J.J. Abrams, co-creator and executive producer of Fox's sci-fi series Fringe, told reporters that tonight's season finale provides a "major turning point in the long-term arc of the series."
The episode, "There's More Than One of Everything," will feature the return of the mysterious David Robert Jones (Jared Harris), the disappearance of Walter Bishop (John Noble) and a scene between Olivia Dunham (Anna Torv) and William Bell (Leonard Nimoy), Walter's old partner and co-founder of Massive Dynamic. Abrams spoke during a conference call with reporters last Friday. The following are edited excerpts from the conversation. The season finale airs at 9 p.m. ET/PT.
Take us through the discussions that resulted in Leonard Nimoy coming on board for the season finale.
Abrams: I believe it began with an e-mail that I sent to him. No, no, here's what happened. I remember. I called him and just essentially started begging. I told him we were doing this show. He was familiar with it, but I don't think he'd seen it. He knew the show, and I basically explained that there was a critical character who had been mentioned throughout the first season, including the pilot, and it was a big deal for the show, not just where he came from and what his backstory was, but where he was going. And [I said] it'd be an obvious honor if he would consider playing the part. He was open to the idea, but he wanted, of course, to see the show and read some pages. So we sent him everything that we could, and I was thrilled when he called back, and he thought it was intriguing and interesting. That was how we actually ended up getting him to return to the role of Spock in Star Trek, where we told him the idea, pitched him the thing, and his response was interest and intrigue, and I knew that was a good sign.
What can you tell us about the season finale?
Abrams: I can tell you that in the story of Fringe it is the end of one chapter and the beginning of another. If you look at this show as a series of stand-alone episodes, I think it even works in that regard, but because we're trying to do both—have a show that you can tune into any time and get a Fringe fix or you watch regularly and sort of ride the wave of the overall story, and see how things connect and fit together that you might not otherwise expect to—this feels like it is definitely one of the tentpole episodes in the mythology of the show. The first season really was about the setup of this world, the characters, their roles, their jobs, and as the show went on I think we got more of a handle on their interactions and getting a sense of the rhythms of the show. But this is really a massive turning point in the long-term arc of the series.
Olivia [Anna Torv] really seemed to lighten up a little bit as the show progressed. In general, how much did you have planned in advance, and how much of what we've seen was simply the show finding itself as you went along?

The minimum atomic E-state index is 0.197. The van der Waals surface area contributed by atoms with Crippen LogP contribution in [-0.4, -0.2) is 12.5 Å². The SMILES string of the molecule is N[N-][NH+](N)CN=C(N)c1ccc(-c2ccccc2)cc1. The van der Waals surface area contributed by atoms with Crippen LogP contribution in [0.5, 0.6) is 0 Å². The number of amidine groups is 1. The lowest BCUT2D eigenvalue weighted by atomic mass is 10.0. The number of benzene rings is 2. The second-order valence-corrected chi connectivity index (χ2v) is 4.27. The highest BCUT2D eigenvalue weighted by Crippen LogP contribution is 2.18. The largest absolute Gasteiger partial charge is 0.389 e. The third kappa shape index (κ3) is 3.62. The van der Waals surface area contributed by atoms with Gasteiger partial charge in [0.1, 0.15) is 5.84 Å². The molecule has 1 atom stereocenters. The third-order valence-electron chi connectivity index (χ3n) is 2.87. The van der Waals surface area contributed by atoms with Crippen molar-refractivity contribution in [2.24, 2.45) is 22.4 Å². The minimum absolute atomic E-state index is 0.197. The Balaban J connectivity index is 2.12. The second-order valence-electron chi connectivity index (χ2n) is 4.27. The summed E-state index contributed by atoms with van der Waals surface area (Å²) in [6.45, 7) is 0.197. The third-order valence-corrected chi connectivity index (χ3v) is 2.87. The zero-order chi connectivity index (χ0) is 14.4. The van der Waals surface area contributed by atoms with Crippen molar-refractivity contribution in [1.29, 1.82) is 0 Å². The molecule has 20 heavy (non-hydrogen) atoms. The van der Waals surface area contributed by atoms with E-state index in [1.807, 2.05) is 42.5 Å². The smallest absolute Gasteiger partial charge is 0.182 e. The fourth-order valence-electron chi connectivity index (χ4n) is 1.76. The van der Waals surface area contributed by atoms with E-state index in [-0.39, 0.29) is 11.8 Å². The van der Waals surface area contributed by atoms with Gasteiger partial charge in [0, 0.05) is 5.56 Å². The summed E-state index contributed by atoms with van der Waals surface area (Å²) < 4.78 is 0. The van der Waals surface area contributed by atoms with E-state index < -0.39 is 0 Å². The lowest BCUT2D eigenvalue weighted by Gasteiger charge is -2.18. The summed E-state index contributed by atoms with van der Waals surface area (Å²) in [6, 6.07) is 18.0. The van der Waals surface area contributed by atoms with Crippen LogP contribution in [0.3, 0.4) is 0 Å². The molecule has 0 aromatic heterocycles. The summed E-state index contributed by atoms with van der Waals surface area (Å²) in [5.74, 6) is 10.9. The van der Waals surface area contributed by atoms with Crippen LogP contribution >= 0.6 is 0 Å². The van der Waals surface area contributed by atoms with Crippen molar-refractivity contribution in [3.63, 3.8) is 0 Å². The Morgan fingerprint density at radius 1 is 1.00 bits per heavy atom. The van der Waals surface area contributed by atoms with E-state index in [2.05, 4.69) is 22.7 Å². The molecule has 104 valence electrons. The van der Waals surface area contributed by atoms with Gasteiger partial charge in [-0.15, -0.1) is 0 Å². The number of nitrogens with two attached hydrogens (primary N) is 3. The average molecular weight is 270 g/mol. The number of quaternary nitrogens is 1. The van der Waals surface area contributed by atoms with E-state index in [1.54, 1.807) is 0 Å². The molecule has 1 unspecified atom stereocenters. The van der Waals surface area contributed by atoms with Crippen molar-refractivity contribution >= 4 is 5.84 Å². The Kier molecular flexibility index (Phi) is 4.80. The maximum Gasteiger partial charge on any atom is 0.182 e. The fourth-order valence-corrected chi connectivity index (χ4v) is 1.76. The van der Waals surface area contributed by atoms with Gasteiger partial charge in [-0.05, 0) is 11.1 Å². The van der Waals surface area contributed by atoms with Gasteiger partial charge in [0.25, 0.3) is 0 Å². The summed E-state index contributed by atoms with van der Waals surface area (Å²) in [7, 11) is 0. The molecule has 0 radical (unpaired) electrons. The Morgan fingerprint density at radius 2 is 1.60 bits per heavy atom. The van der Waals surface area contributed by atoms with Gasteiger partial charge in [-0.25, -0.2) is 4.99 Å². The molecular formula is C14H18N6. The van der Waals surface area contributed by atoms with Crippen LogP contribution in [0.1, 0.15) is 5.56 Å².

Abrams: We actually had a surprising amount planned in broad strokes, but the crazy thing is, as you work on it, you start to get resistance, not from an actor, not from a director or even other writers on the show, but a show just sort of defines its shape in a strange way. One of the things I love about the show is the inherent humor in the insanity of it. If the show takes itself too seriously, then I'm afraid people will laugh at it, but if the show has humor inside of it, then the show itself is embracing and admitting to the preposterous nature of many of the episodes and stories. I love preposterous stories. My favorite movies, if you look at Jaws or Alien or Tootsie, ... there are movies that if you describe the story, you go, "What? All right. OK." But done well, you go, "Oh, my God, that was the greatest ride ever." So, for me, the humor did, I think, increase as the season went on.
I think things like bringing in Olivia's sister [Ari Graynor] began to give her at least opportunities to be warmer to someone. She's a character who admitted in the show that she doesn't really have friends. So I think the story for Olivia over the course of time is one of a guarded, protective woman who, over time, is in a sense forced to be more vulnerable. And you'll see, something definitely happens next year. But it is an evolution for her.
If we were to say that season one was about meeting the characters and the characters meeting the enemy, how might you describe what you're planning for season two?
Abrams: I would say, yeah, I think the first year was about, not seeing the enemy, but getting to at least understand that there is an enemy. I would actually argue that, in a way, season two is getting to know the enemy. Season one is identifying that there is an enemy and really getting to know each other. But I think that as the show progresses what you'll see in the second season is that it's building to a very specific type of confrontation, and I think you'll see that there will be a really interesting shift in the fundamental paradigm of the show at the beginning of next season, in a very cool way.
Without going into any details about it, it has a kind of fun, fresh way in next year that I think is ... you never know how it's going to work. You just cross your fingers and pray people like it, but I feel like it's one of those next-season beginnings that feel thrilling to me in a way that's more than just "Oh, I can't wait for them to come back." It's "I can't wait for them to experience what we're doing and for them to come back this way." I know I'm being insanely vague, but I would say the excitement is not just now in these characters knowing each other, but it's with playing with that a little bit.